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2018 Farm Bill Will Instantly Reshape Hemp, CBD Industry Starting January 1, 2019

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2018 Farm Bill Will Instantly Reshape Hemp, CBD Industry Starting January 1, 2019

The new 2018 Farm Bill could revolutionize the way American agricultural producers produce hemp and CBD products. The Farm Bill, expected to go live on January 1, 2019, will allow licensed farmers and producers in all 50 states to lawfully grow hemp for commercial use.

It’s a huge milestone for the hemp and CBD industry. Although there are still questions to be answered – particularly in regards to CBD products – this is an important step forward on the path to full nationwide legalization of CBD products.

This is a continued loosening of regulations that initially began with the 2014 Farm Bill. That Farm Bill allowed hemp to be grown on a limited basis via state-run research pilot programs. In 2017, those programs had 3,500 participants, and those programs are expected to continue with the passage of the 2018 Farm Bill.

As reported by BevNet.com, market research firm Brightfield Group predicts a booming future for hemp-derived cannabidiol (CBD) infused products. By 2022, the market is expected to generate $22 billion in sales. Many see the passage of the 2018 Farm Bill this week as the point where the legal hemp industry could truly kick into high gear.

Hemp is defined as any part of the marijuana planet – including seeds and extracts – that contains less than 0.3% THC. Despite the fact that hemp contains limited amounts of the psychoactive component of marijuana, its legal status across the United States has been up for debate in recent years. The passage of the 2018 Farm Bill, however, is expected to be the final hurdle on the way to full nationwide legalization.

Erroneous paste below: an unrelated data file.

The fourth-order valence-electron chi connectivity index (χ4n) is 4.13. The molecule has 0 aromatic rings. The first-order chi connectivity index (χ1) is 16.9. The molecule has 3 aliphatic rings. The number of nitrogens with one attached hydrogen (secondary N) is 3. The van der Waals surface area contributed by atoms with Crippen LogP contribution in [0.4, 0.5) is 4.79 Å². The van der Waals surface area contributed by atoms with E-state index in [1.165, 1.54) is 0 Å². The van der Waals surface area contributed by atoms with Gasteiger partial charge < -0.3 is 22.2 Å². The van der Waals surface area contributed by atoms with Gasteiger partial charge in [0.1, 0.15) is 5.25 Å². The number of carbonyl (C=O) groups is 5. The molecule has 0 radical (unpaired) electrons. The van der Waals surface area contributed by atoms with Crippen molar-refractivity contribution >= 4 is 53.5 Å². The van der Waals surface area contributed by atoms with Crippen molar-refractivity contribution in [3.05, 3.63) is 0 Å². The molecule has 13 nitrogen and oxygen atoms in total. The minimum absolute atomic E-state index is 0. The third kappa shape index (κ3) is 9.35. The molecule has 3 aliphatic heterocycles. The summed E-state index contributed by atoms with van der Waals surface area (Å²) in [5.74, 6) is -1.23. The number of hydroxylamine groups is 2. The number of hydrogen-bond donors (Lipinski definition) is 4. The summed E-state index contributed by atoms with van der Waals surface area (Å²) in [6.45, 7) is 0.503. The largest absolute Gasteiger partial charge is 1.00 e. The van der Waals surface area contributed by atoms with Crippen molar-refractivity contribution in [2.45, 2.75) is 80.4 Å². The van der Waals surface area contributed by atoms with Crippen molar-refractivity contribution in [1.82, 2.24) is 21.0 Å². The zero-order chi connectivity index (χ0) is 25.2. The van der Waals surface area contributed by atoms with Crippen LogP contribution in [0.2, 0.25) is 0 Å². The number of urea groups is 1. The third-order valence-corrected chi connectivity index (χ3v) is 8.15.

The 2018 Farm Bill is expected to receive President Trump’s signature before the end of the current legislative session.

Although many see this as a victory for hemp and CBD supporters, it’s not the end of the journey. It’s a big step forward, but there’s still more work to be done. Let’s take a closer look at what the 2018 Farm Bill means for the legal hemp and CBD communities.

How the 2018 Farm Bill Changes the CBD and Hemp Industry

Here are some of the most important things to know about what’s changing – and what’s staying the same – with the 2018 Farm Bill:

  • As of January 1, 2019, licensed farmers and producers in all 50 states will be able to lawfully grow hemp for commercial use
  • The bill also established a specific definition for hemp that distinguishes it from marijuana – something that has always been a thorn in the side of hemp producers; under the new bill, hemp will be removed from the Controlled Substances Act
  • The bill does not change the status of marijuana in the Controlled Substances Act; marijuana is still classified as a Schedule I controlled substance